The school district in Louisiana's Livingston Parish has abandoned plans to instate sex-segregated classrooms for the upcoming school year, thanks to a scuba divin', firefightin' 13-year-old girl -- and a little help from the ACLU. The district planned the policy based on evidence for differences in how boys and girls learn. But an ACLU lawsuit on behalf of eighth grader Michelle Selden has quashed those plans.
The school board made its initial decision based on impressively retro theories of girl- and boyhood. Among the sources defendants cited in the proceedings was Dr. Leonard Sax's "Why Gender Matters," which, according to the ACLU suit, argues for the biological need for boys to practice "pursuing and killing prey," and girls to "practice taking care of babies." Sax stops short of calling for an end to all scholarly pursuits and a reversion to hunter-gatherer days, according to the ACLU's summary. But he does suggest that these biological predilections should dictate playground behavior: Boys should be allowed to roughhouse; girls should not.
According to the ACLU, Sax also suggests that teachers look girls in the eyes but avoid eye contact with boys. Better yet, he advises literature teachers to avoid discussions with boys about emotions within a story and to instead focus on action, and to do the inverse for girls. For those boys who actually enjoy reading -- "anomalous males," he calls them -- Sax suggests that they be disciplined, pushed into becoming athletes, and encouraged to spend time with "normal males."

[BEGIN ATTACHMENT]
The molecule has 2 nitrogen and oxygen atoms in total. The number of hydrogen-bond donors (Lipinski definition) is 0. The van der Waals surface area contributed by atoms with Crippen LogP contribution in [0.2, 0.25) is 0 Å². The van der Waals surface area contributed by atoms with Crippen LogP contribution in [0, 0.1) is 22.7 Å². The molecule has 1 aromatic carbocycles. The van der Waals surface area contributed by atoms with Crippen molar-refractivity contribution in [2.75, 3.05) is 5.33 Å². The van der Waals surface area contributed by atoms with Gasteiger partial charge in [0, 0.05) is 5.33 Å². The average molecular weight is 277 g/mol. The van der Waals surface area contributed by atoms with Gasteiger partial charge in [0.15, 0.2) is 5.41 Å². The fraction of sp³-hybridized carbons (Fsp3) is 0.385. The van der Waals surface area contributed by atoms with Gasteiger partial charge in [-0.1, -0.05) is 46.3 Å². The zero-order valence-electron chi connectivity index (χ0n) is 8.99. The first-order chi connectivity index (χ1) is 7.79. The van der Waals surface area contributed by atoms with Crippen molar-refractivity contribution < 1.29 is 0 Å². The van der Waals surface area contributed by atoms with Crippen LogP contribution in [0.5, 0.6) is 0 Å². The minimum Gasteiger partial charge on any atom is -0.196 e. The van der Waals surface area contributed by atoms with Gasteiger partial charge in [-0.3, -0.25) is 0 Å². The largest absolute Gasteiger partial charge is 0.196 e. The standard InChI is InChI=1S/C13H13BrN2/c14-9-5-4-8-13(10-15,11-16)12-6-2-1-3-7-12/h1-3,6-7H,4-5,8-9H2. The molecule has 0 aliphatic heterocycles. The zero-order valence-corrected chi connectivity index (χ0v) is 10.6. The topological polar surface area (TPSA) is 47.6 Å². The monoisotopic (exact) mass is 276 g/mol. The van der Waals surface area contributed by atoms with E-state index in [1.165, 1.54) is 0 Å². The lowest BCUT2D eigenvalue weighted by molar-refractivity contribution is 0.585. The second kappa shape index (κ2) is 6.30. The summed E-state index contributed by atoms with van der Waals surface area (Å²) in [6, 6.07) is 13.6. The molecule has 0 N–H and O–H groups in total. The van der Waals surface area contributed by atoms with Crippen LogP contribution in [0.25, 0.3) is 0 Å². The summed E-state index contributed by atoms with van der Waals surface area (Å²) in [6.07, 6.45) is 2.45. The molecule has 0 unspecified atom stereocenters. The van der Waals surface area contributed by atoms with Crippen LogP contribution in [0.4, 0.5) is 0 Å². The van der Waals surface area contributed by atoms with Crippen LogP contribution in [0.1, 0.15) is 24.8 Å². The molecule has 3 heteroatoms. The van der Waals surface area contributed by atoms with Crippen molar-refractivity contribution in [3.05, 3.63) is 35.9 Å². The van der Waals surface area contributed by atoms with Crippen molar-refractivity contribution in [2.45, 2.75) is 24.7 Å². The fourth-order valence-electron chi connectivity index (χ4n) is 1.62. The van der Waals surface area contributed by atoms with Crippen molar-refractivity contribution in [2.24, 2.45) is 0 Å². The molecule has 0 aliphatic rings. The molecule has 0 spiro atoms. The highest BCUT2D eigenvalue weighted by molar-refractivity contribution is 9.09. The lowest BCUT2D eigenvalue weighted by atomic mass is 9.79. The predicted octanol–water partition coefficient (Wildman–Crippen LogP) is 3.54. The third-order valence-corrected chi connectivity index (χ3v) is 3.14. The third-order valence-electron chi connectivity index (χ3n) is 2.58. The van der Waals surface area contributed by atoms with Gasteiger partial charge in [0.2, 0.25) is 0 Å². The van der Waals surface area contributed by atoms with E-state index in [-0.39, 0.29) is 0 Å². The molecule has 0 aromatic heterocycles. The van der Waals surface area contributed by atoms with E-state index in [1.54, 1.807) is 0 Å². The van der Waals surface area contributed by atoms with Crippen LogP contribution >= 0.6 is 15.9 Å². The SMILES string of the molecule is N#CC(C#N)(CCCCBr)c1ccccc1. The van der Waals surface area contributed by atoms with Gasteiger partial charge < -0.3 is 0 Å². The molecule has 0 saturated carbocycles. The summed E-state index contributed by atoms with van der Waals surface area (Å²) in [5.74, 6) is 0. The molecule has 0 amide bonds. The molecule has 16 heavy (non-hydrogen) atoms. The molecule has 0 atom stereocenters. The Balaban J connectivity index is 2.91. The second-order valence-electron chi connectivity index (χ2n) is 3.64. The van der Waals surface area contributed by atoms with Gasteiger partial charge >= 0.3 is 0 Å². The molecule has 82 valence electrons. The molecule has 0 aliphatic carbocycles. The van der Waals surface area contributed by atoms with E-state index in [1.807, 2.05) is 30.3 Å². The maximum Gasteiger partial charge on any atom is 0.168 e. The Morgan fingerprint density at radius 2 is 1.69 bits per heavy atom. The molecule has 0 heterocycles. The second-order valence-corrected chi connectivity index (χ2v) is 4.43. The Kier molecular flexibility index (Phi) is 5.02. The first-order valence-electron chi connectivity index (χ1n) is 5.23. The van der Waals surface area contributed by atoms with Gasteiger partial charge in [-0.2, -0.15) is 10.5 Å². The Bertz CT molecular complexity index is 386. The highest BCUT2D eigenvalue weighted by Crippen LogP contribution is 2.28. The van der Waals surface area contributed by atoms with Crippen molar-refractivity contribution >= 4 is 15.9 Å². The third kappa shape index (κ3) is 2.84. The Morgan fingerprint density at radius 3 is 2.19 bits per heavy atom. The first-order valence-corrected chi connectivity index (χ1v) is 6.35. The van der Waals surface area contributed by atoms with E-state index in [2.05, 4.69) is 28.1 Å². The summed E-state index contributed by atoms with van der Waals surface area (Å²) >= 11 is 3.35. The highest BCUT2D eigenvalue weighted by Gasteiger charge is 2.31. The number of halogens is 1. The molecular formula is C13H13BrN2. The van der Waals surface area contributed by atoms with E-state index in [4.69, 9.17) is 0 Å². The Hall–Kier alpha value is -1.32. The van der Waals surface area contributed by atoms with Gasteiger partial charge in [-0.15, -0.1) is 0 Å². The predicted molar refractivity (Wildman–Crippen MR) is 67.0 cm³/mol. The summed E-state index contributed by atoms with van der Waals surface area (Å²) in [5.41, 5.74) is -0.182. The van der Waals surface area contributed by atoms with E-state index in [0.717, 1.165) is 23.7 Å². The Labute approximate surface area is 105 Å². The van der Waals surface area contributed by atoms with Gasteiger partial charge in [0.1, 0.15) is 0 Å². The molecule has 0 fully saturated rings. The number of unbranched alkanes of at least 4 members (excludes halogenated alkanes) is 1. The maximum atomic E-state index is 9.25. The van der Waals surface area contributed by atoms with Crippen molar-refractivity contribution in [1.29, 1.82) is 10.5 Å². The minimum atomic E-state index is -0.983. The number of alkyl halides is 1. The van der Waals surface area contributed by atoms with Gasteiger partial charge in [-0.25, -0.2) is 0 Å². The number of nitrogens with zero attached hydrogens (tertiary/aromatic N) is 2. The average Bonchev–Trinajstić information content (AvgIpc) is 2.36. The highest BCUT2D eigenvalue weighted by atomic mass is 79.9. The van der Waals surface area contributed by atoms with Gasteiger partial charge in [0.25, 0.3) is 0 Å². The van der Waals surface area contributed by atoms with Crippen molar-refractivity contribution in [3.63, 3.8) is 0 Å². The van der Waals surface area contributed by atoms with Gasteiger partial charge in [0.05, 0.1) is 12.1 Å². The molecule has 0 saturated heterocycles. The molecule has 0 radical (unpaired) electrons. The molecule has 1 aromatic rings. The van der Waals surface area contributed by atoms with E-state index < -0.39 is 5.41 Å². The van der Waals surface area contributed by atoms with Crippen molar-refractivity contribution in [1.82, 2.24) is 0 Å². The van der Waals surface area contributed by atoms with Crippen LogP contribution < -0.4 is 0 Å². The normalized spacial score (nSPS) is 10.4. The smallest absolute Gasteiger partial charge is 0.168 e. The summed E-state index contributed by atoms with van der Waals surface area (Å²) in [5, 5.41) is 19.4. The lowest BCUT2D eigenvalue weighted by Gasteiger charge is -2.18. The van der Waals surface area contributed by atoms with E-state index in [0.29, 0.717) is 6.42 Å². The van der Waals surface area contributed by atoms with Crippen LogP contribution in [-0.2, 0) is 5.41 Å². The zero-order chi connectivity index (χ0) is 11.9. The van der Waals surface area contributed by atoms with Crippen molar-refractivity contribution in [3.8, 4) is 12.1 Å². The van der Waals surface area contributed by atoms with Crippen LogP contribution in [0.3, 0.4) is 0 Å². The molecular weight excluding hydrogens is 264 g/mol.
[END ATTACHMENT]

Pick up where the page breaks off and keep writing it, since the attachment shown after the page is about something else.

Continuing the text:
Leave it to a 13-year-old to provide better reasoning than an entire school board. In a letter to the board, Selden wrote, "I just became certified as a scuba diver. I am a firefighter cadet, which is a junior volunteer firefighter. I have a purple belt in Shaolin Kung Fu. I don't know whether most girls would be interested in these things or not. I have done these things because I wanted to, whether or not the 'average girl' would want to."
That's not to say that differences between male and female brains aren't real. In fact, evidence of those differences continues to emerge (along with evidence that male and female brains aren't as dramatically different as previously thought). But by most accounts, there isn't much evidence on the biological benefit or necessity of widespread sex segregation. As the ACLU suit argues, requiring sex-segregated learning environments in an entire public school district would cheat students of an education "based on their individual strengths and needs," falling victim instead to "stereotypes about the sort of education the 'average boy' or the 'average girl' wants or requires."